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  • Purple Prairie Clover
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Product Description

"Purple Prairie Clover, Thimbleweed, Red Tassel Flower"

Sun Exposure               Prairie, Savanna
Soil Moisture Mesic, Dry Mesic, Dry
Bloom Time

Summer, Fall                       July, August, September

Bloom Color Purple
Max Height 2 feet
Wetland Code UPL
Germ Code  A,J,I
Seeds Per Packet  750
Seeds Per Ounce   15,000


Petalostemum is the Greek word meaning "petal and stamen"; so named because of the way the petals and stamens are joined. Purpureum comes from the word for "purple".

Found throughout the Tallgrass Prairie region in native prairies and prairie remnants on dry or well-drained soils. Often found with P. candidum. Blooms from May to September. Not a typical legume flower, having one large petal and four smaller ones. The tiny flowers grow tightly together on the cone at the top of the stem.

This was one of the favored plants of the Native Americans of the prairies. A tea made from the leaves was applied to open wounds and a tea made from the bruised leaves steeped in hot water was used to aid in the healing of wounds as well. Some tribes pulverized the root and made a tea from that powder that was a very healthy drink and a preventative medicine. Some tribes used the entire plant as a prophylactic (medicine which preserves or defends against disease; a preventive). Early settlers mixed the bark of the white oak tree and the flowers of this species to make a medicine for diarrhea. The Ponca tribe was known to chew the roots of prarie clover simply for the pleasant taste. Native American women also gathered the stems of prairie clover and made brooms and brushes from them when dried.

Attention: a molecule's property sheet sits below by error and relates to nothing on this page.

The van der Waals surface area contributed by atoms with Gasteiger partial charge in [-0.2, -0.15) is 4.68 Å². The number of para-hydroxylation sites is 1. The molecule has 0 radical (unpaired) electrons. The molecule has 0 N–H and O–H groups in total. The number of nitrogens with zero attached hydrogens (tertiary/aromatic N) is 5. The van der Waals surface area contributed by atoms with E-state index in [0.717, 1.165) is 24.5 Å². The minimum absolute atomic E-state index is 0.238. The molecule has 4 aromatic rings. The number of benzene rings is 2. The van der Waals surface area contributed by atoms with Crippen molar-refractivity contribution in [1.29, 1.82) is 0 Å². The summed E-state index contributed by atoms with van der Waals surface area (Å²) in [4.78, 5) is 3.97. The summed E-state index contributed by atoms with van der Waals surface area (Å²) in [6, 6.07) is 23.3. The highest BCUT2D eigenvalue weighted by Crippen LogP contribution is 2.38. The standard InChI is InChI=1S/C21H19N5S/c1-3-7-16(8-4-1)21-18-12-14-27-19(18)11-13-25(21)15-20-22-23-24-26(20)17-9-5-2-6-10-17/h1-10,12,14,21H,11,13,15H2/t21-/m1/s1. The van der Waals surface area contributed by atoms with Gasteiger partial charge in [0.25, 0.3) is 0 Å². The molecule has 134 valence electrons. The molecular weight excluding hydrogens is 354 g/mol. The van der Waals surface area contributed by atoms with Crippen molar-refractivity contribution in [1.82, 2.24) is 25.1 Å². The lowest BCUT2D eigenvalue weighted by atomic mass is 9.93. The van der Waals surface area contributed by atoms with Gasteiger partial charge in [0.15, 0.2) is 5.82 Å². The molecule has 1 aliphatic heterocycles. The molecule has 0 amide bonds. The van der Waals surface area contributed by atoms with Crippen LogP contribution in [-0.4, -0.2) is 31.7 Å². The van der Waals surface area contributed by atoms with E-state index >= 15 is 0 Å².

In Europe, especially in Ireland and Scotland, the seeds of prairie clover were ground into a flour. The flour made a very tasty and highly nutritous bread. The Pawnee name for this species literally translates as "broom-weed". Also a valuable forage crop.

Edible Uses: The root was used for chewing. A pleasant sweet flavour.

The dried leaves are a tea substitute.

Medicinal Uses: A poultice of the steeped bruised leaves has been applied to fresh wounds. A decoction of the leaves and blossoms has been used in the treatment of heart problems, diarrhoea. An infusion of the roots has been used in the treatment of measles.

Other Uses: The tough, elastic stems have been made into brooms.

Herbal Uses: Unknown

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